By Healthweb | June 19, 2014
Your shoulders are composed of large muscles that regularly exert themselves when carrying, lifting, pushing, and pulling, all movements you will do countless times over your life time. Because of the extent of its use, shoulder injuries are commonplace.
‘Shoulder’ is a colloquial term used to describe a four jointed system:
- Linking the shoulder blade (scapula) and upper arm (humerus) is the glenohumeral joint. The muscles surrounding this structure are known as the rotator cuff.
- Connecting the collar bone (clavicle) and scapula is the acromio-clavicular joint.
- Joining the clavicle and breast bone (sternum) is the sternoclavicular joint.
- Finally the so-called ‘virtual joint’ between the chest wall and scapula.
Shoulder injuries will typically involve these joints and any surrounding musculature, specific damage to elements of this system will limit specific ranges of motion. The shoulder is actually capable of a broader range of motion than any other part of the body, able to assume approximately 1600 different positions. Unfortunately, this carries with it a resulting instability that often results in injury. Common Shoulder injuries are: Frozen shoulder, shoulder tendonitis, dislocated shoulder and a broken collar bone are extremely common shoulder injuries. Shoulder injury symptoms typically include shoulder pain, shoulder weakness, a stiff shoulder and shoulder joint instability. Shoulder pain and shoulder injuries frequently occur due to trauma or sporting overuse.
Treatment Options for Shoulder Injuries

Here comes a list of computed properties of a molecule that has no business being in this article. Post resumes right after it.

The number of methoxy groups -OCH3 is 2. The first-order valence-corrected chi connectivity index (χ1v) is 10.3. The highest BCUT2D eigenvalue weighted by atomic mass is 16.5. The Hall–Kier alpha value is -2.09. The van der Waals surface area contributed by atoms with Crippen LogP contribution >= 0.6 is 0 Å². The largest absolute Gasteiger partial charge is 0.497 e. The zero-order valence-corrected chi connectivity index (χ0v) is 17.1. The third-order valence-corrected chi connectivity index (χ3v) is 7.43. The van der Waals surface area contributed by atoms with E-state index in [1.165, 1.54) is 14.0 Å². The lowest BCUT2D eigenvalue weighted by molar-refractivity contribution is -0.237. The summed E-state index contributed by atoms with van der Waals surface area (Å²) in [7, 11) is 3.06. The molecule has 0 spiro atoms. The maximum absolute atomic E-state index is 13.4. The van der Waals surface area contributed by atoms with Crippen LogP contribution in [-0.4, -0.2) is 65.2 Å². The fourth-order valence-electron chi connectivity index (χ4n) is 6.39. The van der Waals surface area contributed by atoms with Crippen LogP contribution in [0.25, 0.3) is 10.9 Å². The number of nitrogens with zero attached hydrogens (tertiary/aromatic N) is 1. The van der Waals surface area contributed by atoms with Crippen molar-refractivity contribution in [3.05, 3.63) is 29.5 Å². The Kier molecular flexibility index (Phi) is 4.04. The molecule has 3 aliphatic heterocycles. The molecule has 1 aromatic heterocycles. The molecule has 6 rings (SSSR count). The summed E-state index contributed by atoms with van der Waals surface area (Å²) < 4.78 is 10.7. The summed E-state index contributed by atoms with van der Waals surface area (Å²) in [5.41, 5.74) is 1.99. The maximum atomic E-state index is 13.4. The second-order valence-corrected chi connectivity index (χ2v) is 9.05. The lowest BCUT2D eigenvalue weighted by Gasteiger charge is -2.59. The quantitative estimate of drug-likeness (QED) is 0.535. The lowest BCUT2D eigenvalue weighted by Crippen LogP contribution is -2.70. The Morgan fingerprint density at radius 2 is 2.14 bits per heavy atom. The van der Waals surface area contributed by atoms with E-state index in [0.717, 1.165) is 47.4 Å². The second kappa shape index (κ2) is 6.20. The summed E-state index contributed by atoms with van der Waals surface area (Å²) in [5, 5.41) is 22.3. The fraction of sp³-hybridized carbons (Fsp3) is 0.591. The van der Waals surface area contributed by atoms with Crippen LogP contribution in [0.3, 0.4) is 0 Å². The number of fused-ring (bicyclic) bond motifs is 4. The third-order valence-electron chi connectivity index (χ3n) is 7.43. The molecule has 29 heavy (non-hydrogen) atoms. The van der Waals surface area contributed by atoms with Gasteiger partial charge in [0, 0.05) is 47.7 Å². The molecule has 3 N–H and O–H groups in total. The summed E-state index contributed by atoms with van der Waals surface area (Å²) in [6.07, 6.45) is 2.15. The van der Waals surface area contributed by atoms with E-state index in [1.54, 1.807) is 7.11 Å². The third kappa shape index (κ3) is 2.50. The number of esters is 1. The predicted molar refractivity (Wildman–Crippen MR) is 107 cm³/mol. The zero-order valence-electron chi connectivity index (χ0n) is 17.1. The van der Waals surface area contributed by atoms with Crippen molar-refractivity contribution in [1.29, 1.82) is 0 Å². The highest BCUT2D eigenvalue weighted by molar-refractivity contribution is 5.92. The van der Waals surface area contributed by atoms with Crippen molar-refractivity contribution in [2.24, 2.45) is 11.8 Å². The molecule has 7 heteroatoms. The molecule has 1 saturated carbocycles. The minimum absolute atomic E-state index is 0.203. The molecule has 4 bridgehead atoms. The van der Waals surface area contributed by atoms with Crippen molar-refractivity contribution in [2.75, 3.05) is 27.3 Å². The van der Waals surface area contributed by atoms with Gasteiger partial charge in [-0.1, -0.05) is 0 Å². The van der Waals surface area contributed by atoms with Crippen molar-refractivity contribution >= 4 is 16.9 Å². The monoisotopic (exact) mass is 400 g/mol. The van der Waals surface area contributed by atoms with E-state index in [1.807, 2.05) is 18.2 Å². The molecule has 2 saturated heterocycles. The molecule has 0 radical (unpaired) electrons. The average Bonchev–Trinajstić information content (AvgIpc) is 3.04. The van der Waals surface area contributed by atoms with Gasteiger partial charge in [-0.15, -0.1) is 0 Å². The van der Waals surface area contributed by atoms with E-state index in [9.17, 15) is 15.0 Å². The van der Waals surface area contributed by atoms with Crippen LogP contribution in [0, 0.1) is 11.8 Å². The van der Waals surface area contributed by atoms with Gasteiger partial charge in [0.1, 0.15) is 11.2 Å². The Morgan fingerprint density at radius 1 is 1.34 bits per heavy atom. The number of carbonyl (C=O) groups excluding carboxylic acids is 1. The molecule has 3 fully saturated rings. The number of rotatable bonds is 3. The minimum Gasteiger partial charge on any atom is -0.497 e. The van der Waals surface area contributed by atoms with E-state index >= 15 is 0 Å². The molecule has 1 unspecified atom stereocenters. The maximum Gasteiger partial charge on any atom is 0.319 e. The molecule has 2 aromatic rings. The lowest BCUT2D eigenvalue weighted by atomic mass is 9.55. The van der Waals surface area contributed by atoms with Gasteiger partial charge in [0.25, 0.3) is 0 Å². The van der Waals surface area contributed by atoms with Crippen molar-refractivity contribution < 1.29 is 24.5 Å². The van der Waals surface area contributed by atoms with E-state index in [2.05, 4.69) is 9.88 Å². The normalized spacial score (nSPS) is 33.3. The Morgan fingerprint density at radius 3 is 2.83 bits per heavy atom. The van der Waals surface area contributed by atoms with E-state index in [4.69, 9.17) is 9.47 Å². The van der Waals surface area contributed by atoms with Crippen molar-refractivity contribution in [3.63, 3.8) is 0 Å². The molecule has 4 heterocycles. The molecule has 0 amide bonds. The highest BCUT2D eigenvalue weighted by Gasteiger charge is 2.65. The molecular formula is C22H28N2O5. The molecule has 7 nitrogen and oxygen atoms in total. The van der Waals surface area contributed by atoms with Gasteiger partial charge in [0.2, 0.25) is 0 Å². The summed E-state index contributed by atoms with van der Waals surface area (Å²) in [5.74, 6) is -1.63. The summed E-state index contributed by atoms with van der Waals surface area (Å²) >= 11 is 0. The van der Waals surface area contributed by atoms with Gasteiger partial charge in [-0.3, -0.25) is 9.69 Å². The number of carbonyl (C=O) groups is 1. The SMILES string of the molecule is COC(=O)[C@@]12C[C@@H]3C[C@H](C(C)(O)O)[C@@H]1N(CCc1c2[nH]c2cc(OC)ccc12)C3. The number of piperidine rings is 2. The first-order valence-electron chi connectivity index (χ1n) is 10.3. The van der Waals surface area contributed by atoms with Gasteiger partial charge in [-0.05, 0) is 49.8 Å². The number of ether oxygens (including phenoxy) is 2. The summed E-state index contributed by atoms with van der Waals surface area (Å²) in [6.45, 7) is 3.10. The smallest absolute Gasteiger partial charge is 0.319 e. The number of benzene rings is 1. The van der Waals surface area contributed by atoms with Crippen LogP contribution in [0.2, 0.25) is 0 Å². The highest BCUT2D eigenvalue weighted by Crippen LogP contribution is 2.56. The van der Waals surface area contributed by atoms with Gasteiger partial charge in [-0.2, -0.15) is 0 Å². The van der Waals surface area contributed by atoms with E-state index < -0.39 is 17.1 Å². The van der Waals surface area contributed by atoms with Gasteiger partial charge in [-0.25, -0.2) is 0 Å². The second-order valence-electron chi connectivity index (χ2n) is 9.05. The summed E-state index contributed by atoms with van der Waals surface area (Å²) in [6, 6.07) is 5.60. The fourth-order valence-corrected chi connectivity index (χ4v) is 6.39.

The type of physiotherapy treatments that you will receive depends on the specific condition that you have and whether you’ve undergone surgery or not. In addition, your physiotherapist will likely
ask about your goals for rehabilitation.
Physiotherapy treatments for shoulder injuries may be
composed of a combination of any of the following:
- Cold therapy (ice pack application/ice massage)
- Hot pack application
- Immobilization (splinting/bandaging)
- Transcutaneous electrical nerve stimulation (TENS)
- Ultrasound (US)
- Soft tissue mobilization (massage)
- Shoulder joint mobilization
- Physiotherapy exercises
- o Range of motion exercises
- o Stretching or flexibility exercises
- o General conditioning exercises
- o Shoulder muscles strengthening exercises
- Patient education
- About the patient’s particular shoulder problem
- Precautions and activity modification
- Self-care of symptoms
- Wound self-care (after surgery)
- Home exercise program
- Shoulder injury prevention
- Return to work or sports rehabilitation program
Physiotherapy treatment and advice can dramatically improve the treatment and prevention of shoulder pain.
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